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Mandela was only taken off US terrorism watchlist in 2008

South Africa’s apartheid regime designated the African National Congress as a terrorist organisation as it fought against racial segregation.

Nelson Mandela in 1961 aged 42.
Nelson Mandela in 1961 aged 42.
Image: AP Photo/File

DAYS BEFORE HIS 90th birthday, the United States gave Nelson Mandela a special present.

On 1 July 2008, more than eighteen years after his release from a South African prison, then-President George W Bush signed a bill which removed Mandela from the US terror watch list.

Mandela and other South African leaders had been added to the list by order of South Africa’s apartheid regime which designated the African National Congress (ANC) as a terrorist organisation as it fought against racial segregation in the country.

Up until his removal from the list, Mandela had to apply for special permission in order to be able to visit the United States.

“He had no place on our government’s terror watch list and I’m pleased to see this bill finally become law,” John Kerry, former Democratic candidate for president and current US Secretary of State, said at the time.

Condoleeza Rice, the Secretary of State under President Bush, said the restrictions were “a rather embarrassing matter that I still have to waive in my own counterpart, the foreign minister of South Africa, not to mention the great leader Nelson Mandela”.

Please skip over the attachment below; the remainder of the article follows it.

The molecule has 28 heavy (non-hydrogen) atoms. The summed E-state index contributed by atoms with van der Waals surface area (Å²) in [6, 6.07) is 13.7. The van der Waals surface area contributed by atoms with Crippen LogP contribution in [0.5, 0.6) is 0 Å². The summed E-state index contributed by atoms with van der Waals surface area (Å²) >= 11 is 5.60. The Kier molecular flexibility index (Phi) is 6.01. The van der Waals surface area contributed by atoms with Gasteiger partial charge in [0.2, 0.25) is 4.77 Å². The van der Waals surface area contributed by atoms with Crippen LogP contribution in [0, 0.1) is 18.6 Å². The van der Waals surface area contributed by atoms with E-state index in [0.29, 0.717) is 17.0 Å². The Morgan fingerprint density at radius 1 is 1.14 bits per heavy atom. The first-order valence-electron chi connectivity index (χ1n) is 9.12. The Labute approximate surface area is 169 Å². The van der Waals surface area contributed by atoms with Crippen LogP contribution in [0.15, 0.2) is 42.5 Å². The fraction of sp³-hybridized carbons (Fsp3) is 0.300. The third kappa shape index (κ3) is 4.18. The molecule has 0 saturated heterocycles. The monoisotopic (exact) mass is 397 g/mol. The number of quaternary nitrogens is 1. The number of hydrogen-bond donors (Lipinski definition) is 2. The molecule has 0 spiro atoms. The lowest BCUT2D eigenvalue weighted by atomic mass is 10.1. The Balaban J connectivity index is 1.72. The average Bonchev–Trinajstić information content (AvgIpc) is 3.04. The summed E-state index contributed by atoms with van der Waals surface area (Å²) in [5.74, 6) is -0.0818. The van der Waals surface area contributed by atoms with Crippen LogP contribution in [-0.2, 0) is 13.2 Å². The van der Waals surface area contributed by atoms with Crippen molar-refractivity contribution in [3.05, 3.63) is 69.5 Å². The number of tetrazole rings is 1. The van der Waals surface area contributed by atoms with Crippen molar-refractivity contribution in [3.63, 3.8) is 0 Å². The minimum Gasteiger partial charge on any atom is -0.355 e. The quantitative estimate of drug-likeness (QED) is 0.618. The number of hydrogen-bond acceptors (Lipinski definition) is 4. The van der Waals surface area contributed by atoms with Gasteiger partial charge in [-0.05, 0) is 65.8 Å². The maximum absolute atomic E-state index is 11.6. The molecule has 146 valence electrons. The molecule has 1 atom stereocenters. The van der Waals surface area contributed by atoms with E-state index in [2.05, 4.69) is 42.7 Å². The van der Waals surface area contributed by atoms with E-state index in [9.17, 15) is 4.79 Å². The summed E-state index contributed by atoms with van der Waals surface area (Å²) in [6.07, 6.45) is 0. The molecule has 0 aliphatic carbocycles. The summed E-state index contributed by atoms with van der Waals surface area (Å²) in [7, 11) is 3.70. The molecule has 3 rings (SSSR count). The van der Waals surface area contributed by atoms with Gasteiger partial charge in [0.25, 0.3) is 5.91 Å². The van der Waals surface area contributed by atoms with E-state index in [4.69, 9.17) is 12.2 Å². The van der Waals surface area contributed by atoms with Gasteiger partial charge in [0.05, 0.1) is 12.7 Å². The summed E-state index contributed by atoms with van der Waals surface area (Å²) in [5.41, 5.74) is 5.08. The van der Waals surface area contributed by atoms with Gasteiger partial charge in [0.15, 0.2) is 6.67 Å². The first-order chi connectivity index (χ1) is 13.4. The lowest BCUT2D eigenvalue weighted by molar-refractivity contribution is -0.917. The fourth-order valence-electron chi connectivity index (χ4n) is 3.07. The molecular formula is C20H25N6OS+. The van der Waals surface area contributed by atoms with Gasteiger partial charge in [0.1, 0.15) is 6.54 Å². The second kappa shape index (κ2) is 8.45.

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The bill, named HR 5690, stated that it would “exempt the African National Congress from treatment as a terrorist organisation for certain acts or events [and] provide relief for certain members of the African National Congress regarding admissibility.”

Former British Prime Minister Margaret Thatcher also described the ANC as a “typical terrorist organisation” in 1987, leading to condemnation from human rights supporters.

Nelson Mandela will be given a state funeral in South Africa on 15 December. He is to be laid to rest in his home town of Qunu.

Read: Nelson Mandela’s funeral to be held on 15 December >

A world mourns: Memories of Mandela grace the front pages >

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